When discussing why he was willing to trade Anderson Espinoza, one of the best pitching prospects in baseball, Red Sox president Dave Dombrowski cited the emergence of Michael Kopech, another right-handed pitching prospect, as one reason. Kopech showed why in a dominant outing on Wednesday night, during which he hit
When discussing why he was willing to trade Anderson Espinoza, one of the best pitching prospects in baseball, Red Sox president Dave Dombrowski cited the emergence of Michael Kopech, another right-handed pitching prospect, as one reason. Kopech showed why in a dominant outing on Wednesday night, during which he hit 105 mph with a second-inning fastball.
Making his second start for Class A Advanced Salem, Kopech used his triple-digit heater to rack up eight strikeouts, tying his career high, over five scoreless innings in a no-decision against Wilmington. Boston's No. 4 prospect scattered four hits, walked one and also generated five ground-ball outs, throwing 49 of his 75 pitches for strikes in the outing.
Yet Kopech's performance, which extended his scoreless streak to 13 1/3 innings, was secondary to the velocity he exhibited.
"Our charters in the stands actually texted my trainer during the game, and he didn't tell me until after I got into the clubhouse and stretched out and everything," Kopech said. "I just didn't believe it. [I thought] 'Dude, no way.'
"They showed me the chart afterward, and they said the visiting pitchers got the same read and I heard the other scouts got the same thing. Honestly, I don't know where it came from, but it felt good."
Hitting 100-plus mph on the radar gun is nothing new for Kopech, who boasts a 70-grade fastball on the 20-80 scouting scale, where 50 is considered average. He reportedly had been hitting triple digits with ease in his previous two starts, highlighted by a 103-mph fastball in his first start for Salem.
But at 105 mph, the 20-year-old right-hander isn't just challenging the boundaries of the scouting scale, he's putting his name in the same class as Aroldis Chapman.
Chapman has the two fastest recorded pitches since the introduction of Statcast™ in 2015, and he threw both of them against the Twins' Brian Dozier on June 29 of that year. Specifically, the Cuban left-hander threw a pair of four-seam fastballs at 103.8 mph and 103.9 mph that had perceived velocities of 105.1 mph and 105.3 mph, respectively. Prior to Statcast™, Chapman's velocity was clocked as high 105.1 mph, which came on on Sept. 25, 2010, against Tony Gwynn, Jr. of the Padres.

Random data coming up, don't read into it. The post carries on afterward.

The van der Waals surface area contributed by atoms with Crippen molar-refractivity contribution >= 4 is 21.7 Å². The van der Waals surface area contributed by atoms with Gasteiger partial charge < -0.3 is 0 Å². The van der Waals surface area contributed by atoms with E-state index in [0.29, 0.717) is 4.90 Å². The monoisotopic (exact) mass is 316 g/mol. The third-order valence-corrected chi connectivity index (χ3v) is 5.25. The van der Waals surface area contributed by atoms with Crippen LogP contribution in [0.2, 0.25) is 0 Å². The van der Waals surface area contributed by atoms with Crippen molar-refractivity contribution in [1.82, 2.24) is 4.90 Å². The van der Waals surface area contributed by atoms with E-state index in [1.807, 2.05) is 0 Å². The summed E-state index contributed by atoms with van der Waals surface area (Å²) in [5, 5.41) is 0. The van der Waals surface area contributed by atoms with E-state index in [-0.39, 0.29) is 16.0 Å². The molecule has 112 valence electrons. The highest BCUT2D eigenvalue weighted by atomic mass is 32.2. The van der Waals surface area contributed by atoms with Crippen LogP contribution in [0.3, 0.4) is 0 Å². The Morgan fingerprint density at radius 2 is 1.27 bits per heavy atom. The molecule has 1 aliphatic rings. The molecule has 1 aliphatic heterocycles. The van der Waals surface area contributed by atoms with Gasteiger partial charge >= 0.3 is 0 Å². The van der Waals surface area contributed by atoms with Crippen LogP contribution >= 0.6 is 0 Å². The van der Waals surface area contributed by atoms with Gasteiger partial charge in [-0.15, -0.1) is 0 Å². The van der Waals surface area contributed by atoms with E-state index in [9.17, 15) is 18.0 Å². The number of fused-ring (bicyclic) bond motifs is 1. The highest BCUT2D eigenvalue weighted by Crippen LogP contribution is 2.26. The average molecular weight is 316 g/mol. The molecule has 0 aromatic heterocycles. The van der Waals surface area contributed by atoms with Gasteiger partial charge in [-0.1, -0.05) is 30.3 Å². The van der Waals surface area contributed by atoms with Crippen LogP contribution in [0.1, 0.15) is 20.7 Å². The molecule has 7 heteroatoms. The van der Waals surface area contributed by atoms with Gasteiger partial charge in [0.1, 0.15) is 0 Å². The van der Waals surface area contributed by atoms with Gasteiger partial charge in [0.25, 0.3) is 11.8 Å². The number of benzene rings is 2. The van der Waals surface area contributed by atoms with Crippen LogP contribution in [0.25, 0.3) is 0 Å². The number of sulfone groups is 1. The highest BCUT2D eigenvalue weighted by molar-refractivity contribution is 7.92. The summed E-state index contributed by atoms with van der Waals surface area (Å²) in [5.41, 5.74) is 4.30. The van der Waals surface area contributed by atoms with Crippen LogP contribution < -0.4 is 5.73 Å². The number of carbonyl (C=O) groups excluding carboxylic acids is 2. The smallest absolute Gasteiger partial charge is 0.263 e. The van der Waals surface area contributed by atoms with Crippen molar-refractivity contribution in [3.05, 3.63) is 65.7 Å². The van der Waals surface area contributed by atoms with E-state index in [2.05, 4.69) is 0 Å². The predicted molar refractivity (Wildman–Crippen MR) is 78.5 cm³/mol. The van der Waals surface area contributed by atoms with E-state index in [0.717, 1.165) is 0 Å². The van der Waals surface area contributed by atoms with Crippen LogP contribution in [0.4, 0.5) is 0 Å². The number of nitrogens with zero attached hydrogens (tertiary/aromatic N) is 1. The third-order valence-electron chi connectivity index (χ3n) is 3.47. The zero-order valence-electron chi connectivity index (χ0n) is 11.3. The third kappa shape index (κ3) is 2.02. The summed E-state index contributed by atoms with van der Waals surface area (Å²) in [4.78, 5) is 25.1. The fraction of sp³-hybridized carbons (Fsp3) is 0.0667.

Whereas Chapman tends to light up radar guns in short bursts, Kopech has shown the ability to maintain his velocity while working deep into games. His efficiency and overall command of the pitch, however, will require refinement as he continues to ascend the Minor Leagues.
"Honestly, for me, the ones that feel fast usually end up being the ones that aren't that fast," Kopech said. "It's just when everything clicks and runs smooth and is easy, it's just throwing harder. I couldn't tell you which pitch I threw that hard. It was just one of those things; random count to a random hitter, and everything kind of clicked."
That Kopech is exceeding the century mark each time he takes the mound is particularly impressive, considering the right-hander didn't make his season debut until June 17, after he had recovered from a broken right hand sustained during an altercation with a teammate in Spring Training. At this point in his season, merely building up arm strength is of the utmost importance.
With his excellent start to the 2016 season, Kopech -- who ranks as Boston's top pitching prospect in the wake of Espinoza being dealt to San Diego for Drew Pomeranz on Thursday -- has pitched to a 2.54 ERA with 104 strikeouts in 92 innings since signing with the Red Sox for $1.5 million as the No. 33 overall pick in the 2014 Draft.
Kopech said he's honored to know the Red Sox think so highly of him.
"It honestly means a lot, especially with what I've got through in the past year, that I can have an organization that backs me 100 percent," Kopech said. "To hear that they have faith in me, they believe in me, that's a big deal. Especially after we give up a guy like Espinoza; 18 years old and the kid is filthy. He's fun to watch.
"To say I help lighten the blow, that makes me feel good. I know I still have a lot to work on, still have a little ways to go, but that's helpful to hear that coming from the big guys."
In his 2015 full-season debut with Class A Greenville, Kopech posted a 2.63 ERA and fanned 70 hitters in 65 innings (15 starts) before receiving a 50-game suspension in mid-July after testing posting for a banned stimulant.
Mike Rosenbaum is a reporter for MLB.com. Follow him on Twitter at @GoldenSombrero. Cash Kruth contributed to this story.